The Great Smoky Mountains have a unique climate and weather pattern.
List of all Atmosphere Mini Lessons
Using hourly graphs of PM 2.5 data and HYSPLIT model trajectories, students will collect evidence for the effects of fireworks on air quality.
Students observe how air quality changes over time, for a selected location, using data from the United States Environmental Protection Agency (EPA).
Students differentiate between data sets of monthly shortwave radiation and monthly cloud coverage to discover a relationship between radiation and clouds by answering analysis questions.
Students will synthesize information from maps that show population, concentrations of PM2.5, and PM
Students review different maps of wind trajectories to determine to origins of mud-laden rain in the Pacific Northwest.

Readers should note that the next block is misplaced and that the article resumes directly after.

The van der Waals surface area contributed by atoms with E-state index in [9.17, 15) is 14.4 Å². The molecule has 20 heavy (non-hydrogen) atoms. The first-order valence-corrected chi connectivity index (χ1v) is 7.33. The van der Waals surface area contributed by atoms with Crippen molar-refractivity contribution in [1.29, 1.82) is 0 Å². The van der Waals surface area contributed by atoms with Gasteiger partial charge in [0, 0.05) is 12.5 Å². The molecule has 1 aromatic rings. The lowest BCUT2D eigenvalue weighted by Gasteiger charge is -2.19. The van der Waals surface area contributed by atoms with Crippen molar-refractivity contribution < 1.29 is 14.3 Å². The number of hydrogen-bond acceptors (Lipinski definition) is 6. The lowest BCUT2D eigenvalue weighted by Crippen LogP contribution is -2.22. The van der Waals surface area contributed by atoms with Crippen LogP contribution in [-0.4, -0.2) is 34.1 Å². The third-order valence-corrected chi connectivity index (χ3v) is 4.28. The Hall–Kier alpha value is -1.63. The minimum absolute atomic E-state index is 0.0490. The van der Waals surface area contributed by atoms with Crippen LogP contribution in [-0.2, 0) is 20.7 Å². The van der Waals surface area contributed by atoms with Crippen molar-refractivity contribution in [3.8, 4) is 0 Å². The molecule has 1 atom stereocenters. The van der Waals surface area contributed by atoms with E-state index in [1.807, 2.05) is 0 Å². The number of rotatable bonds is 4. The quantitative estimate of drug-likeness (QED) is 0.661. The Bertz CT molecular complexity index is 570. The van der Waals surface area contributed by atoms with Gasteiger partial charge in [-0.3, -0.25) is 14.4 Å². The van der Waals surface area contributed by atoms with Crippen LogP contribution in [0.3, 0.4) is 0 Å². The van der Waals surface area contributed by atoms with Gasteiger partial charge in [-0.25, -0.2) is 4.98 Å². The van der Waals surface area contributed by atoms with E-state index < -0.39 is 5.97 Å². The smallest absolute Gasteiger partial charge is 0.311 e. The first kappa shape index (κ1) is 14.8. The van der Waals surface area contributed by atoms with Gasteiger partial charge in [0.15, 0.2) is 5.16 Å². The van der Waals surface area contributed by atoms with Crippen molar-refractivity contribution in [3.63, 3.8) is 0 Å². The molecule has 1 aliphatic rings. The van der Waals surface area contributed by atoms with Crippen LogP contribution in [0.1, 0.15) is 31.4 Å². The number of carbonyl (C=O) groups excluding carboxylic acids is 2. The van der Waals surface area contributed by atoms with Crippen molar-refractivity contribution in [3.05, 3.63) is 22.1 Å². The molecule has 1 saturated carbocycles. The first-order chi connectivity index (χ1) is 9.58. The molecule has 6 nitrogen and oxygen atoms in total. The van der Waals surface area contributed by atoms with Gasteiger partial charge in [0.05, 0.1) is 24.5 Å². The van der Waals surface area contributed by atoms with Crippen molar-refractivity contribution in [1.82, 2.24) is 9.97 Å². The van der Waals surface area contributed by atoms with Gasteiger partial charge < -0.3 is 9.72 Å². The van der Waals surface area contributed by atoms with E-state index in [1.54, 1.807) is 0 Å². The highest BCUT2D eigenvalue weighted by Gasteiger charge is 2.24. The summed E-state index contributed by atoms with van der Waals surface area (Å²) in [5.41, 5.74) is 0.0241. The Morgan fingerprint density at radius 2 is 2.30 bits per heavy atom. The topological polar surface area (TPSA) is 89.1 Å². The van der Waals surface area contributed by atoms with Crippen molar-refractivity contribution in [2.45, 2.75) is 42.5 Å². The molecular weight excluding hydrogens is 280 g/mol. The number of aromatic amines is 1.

Students analyze the data and details of a complicated graph by identifying components and data patterns.
Students watch a short video to gather information about sources of methane emissions and then extend their understanding of these sources to evaluate monthly trends in the Alaska region, ultimately making connections to Earth’s energy budget.
By investigating the data presented in a model that displays extreme summer air temperatures, students explain energy transfer in the Earth system and consider the impact of excessive heat on local communities.